Skip to main content
Biomedicine in museums

Neuroimaging in the courtroom — can we blame our brains? (Cambridge, 21 October)

By October 16, 2008No Comments

MR-neuroimaging and other methods for studying brain function have been used for some time now to provide criminal defence evidence in courtrooms, at least in the US. But how does neurowiring relate to classical judicial concepts like ‘intent’ and ‘responsiblity’? Can neuroscience offer excuses for criminal activity? The Triple Helix Cambridge ( organizes a debate about recent adances in neuroscience and the law, next Tuesday, 21 October. Raymond Tallis, Nikolas Rose (BIOS Centre, LSE) and Ian Treasaden (Forensic Neuroscience, Imperial College) will give short presentations followed by questions from and discussions with the floor. More on Facebook here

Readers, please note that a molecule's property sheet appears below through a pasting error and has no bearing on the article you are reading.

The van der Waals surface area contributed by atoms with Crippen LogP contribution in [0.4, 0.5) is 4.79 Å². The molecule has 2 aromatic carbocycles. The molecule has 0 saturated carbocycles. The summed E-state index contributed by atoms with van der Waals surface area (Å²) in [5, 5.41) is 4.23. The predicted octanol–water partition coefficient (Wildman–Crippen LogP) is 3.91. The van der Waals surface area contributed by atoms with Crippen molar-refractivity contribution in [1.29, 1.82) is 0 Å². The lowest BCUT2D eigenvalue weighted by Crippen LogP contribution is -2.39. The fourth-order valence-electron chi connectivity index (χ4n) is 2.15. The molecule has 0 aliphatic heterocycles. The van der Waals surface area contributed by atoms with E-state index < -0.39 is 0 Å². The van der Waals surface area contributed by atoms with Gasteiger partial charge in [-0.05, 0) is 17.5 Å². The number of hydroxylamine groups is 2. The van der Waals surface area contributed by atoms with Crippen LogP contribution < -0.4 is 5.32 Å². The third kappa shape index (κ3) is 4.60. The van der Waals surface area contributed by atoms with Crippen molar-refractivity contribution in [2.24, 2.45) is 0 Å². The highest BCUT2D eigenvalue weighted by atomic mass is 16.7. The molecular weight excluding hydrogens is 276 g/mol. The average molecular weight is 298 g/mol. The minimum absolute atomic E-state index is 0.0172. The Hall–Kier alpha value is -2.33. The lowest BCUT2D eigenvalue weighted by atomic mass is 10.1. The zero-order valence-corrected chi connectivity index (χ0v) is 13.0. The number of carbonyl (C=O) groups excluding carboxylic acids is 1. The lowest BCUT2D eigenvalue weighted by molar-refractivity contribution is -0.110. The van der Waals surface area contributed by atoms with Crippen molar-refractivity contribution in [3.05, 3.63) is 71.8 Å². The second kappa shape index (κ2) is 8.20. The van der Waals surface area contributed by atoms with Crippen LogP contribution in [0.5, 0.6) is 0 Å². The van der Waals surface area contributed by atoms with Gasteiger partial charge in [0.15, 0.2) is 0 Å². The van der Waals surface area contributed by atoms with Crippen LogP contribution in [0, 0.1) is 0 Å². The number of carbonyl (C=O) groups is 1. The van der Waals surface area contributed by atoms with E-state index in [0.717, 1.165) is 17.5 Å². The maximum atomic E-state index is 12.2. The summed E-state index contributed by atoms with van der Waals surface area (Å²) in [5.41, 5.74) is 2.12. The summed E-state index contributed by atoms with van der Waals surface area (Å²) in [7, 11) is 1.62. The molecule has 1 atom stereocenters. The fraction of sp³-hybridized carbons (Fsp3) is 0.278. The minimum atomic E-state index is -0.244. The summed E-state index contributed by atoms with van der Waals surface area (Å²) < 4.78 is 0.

Thomas Söderqvist

Author Thomas Söderqvist

More posts by Thomas Söderqvist